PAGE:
3 We believe sufficient evidence was adduced at trial to permit the triers of fact to determine it was objectively reasonable to expect that farmers, farm personnel and children would ride in the hopper of the Model 114 spreader. Four witnesses testifying for plaintiff stated that they personally had ridden on fertilizer spreaders and that they had seen other persons riding on such spreaders. Dr. Wardle also testified that he had seen persons riding on fertilizer spreaders. Unlike Winnett, where there was an isolated incident of a child being in the vicinity of potentially dangerous machinery, the evidence indicates here that it was somewhat common practice, of which Avco knew or should have known, for persons, including children, to ride in the hopper of a fertilizer spreader.
4 Moreover, we believe there was sufficient evidence to warrant the jury's determination that the Avco Model 114 spreader, at the time of the occurrence, was unreasonably dangerous for its foreseeable use. Dr. Wardle, plaintiff's expert witness, so concluded based on the facts that the baffle concealed the presence of the agitator and that the attached warning did not specifically call attention to the hazard of the agitator. Dr. Wardle's conclusion was supported by Dr. Siemens.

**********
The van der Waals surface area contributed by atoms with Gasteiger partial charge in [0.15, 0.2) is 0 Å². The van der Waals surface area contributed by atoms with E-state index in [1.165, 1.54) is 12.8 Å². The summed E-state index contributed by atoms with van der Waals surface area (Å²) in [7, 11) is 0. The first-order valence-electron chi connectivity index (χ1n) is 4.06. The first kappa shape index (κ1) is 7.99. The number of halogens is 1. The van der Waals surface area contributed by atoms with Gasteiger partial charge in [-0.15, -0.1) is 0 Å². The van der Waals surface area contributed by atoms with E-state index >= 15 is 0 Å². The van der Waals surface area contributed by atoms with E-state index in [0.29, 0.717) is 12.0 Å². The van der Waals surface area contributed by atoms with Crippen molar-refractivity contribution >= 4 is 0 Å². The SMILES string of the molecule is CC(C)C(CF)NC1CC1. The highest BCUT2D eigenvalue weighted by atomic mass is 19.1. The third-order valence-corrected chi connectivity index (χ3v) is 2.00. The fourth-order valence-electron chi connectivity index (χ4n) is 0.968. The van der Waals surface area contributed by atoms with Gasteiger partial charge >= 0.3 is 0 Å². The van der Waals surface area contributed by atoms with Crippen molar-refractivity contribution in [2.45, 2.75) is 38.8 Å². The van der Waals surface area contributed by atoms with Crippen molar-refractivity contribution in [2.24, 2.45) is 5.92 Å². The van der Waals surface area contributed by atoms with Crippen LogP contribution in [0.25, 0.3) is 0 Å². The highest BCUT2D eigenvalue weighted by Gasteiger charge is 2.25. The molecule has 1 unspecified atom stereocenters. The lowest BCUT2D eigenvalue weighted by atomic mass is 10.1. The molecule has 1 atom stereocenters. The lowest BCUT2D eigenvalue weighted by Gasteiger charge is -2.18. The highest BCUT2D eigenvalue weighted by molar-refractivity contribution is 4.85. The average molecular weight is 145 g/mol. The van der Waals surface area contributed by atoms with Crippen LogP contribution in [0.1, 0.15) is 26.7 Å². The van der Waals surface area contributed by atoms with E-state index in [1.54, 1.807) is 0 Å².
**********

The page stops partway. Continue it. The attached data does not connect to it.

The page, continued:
It was the jury's province to determine, first, whether the use to which the spreader was being put at the time of plaintiff's injury was objectively foreseeable and, secondly, if it was, whether the spreader was unreasonably dangerous for this foreseeable use. We cannot say that the evidence, when viewed in the light most favorable to plaintiff, so overwhelmingly supports a verdict for Avco that a contrary verdict cannot stand. Consequently, the trial court did not err in denying Avco's motion for judgment n.o.v.